Shehan Karunatilaka

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October 1, 2024 at 7:00PM ET

Location: Copley Formal Lounge

Join us for an evening with Booker Prize winner Shehan Karunatilaka, hosted by Tope Folarin, Lannan Creative Writing Visiting Lecturer.

Accommodation requests related to a disability should be made by September 24th to Patricia Guzman, 202-687-6294, A good faith effort will be made to fulfill requests made after September 24th.

Excerpt from The Seven Moons of Maali Almeida by Shehan Karunatilaka

Soon You Will Wake

It started ages ago, a thousand centuries ago, but let’s skip all those yesterdays and begin last Tuesday. It is a day you wake up hungover and empty of thought, which is true of most days. You wake up in an endless waiting room. You look around and it’s a dream and, for once, you know it’s a dream and you’re happy to wait it out. All things pass, especially dreams.

You are wearing a safari jacket and faded jeans and cannot remember how you got here. You wear one shoe and have three chains and a camera around your neck. The camera is your trusty Nikon 3ST, though its lens is smashed and its casing is cracked. You look through the viewfinder and all you see is mud. Time to wake up, Maali boy. You pinch yourself and it hurts, less like a short stab and more like the hollow ache of an insult.

You know what it’s like to not trust your own mind. That LSD trip at the Smoking Rock Circus in 1973, hugging an araliya tree in Vihara Maha Devi park for three hours. The ninety-hour poker marathon, where you won seventeen lakhs and then lost fifteen of them. Your first shelling in Mullaitivu 1984, stuffed in a bunker of terrified parents and screaming children. Waking in hospital, aged nineteen, not remembering your Amma’s face or how much you loathed it.

You are in a queue, shouting at a woman in a white sari seated behind a fibreglass counter. Who hasn’t been furious at women behind counters before? Certainly not you. Most Lankans are silent seethers, but you like to complain at the top of your lungs.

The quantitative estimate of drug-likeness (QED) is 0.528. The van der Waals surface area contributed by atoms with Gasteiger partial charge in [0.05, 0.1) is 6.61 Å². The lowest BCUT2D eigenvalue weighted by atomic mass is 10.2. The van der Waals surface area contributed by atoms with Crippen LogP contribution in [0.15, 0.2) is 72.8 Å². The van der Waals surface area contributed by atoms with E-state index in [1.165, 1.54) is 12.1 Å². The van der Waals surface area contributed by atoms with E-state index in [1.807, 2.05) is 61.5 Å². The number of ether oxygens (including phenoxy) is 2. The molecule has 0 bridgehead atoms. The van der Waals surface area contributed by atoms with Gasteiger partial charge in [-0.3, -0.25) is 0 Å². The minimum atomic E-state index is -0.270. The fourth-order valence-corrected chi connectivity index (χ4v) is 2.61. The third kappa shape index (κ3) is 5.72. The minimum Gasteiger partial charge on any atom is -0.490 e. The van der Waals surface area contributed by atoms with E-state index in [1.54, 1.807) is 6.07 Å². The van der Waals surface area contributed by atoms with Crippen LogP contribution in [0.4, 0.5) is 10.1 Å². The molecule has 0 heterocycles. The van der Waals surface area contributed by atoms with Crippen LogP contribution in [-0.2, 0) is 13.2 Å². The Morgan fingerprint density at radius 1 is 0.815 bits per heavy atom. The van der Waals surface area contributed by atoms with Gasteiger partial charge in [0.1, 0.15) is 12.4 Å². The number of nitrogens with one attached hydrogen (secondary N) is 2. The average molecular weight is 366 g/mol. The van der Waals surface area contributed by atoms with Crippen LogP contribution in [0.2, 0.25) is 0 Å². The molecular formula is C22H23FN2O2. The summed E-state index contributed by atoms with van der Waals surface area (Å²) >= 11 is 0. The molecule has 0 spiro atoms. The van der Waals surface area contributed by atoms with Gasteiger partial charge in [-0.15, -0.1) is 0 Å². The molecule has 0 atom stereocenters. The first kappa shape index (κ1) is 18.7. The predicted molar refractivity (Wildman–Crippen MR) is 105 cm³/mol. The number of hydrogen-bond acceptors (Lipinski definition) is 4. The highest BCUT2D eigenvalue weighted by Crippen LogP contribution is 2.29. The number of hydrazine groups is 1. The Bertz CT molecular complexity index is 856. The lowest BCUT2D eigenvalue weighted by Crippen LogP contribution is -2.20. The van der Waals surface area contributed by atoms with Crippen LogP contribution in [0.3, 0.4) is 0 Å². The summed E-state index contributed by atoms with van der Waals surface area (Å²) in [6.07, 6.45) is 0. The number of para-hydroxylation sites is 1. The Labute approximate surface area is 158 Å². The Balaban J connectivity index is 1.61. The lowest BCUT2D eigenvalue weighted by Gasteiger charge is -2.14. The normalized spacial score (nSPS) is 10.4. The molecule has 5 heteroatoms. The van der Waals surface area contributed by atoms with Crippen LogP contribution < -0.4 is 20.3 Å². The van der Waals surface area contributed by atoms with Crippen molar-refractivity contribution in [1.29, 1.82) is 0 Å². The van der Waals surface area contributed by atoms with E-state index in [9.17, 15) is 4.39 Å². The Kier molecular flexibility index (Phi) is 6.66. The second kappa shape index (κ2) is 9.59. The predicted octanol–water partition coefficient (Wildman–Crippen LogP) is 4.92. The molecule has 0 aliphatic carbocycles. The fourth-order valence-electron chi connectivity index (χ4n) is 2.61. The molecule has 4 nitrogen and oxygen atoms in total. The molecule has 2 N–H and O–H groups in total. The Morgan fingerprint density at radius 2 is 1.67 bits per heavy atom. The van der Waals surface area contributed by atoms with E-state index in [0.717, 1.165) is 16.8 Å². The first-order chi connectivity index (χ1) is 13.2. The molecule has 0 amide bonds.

‘Not saying your fault. Not saying my fault. But mistakes happen, no? Especially in government offices. What to do?’

‘This is not a government office.’

‘I don’t care, aunty. I’m just saying, I can’t be here, I have photos to share. I’m in a committed relationship.’

‘I am not your aunty.’

You look around. Behind you, a queue weaves around pillars and snakes along the walls. The air is foggy though no one appears to be exhaling smoke or carbon dioxide. It looks like a car park with no cars or a market space with nothing to sell. The ceiling is high and held by concrete pylons placed at irregular intervals across a sprawling yard. What appear to be large elevators doors mark the far end [MOU1]  and human shapes crowd in and out of them.

Even close up, the figures [MOU2]  look blurry edged with talcum skin and have eyes that blaze in colours not customary for brown folk. Some are dressed in hospital smocks; some have dried blood on their clothes, some are missing limbs. All are shouting at the woman in white. She seems to be having conversations with each of you at the same time. Maybe everyone is asking the same questions.

If you were a betting man, which you are, you’d take 5/8 on this being a hallucination, most likely induced by Jaki’s silly pills. The woman opens a large register. She looks you up and down with neither interest nor scorn.

‘First must confirm details. Name?’

‘Malinda Albert Kabalana.’

‘One syllable please.’


‘You know what a syllable is?’


‘Thank you. Religion?’


‘How silly. Cause of death?’

‘Don’t remember.’

‘Time since death?’

‘Don’t know.’


Continue reading The Seven Moons of Maali Almeida on Shehan Karunatilaka’s website.

Read more about Shehan Karunatilaka.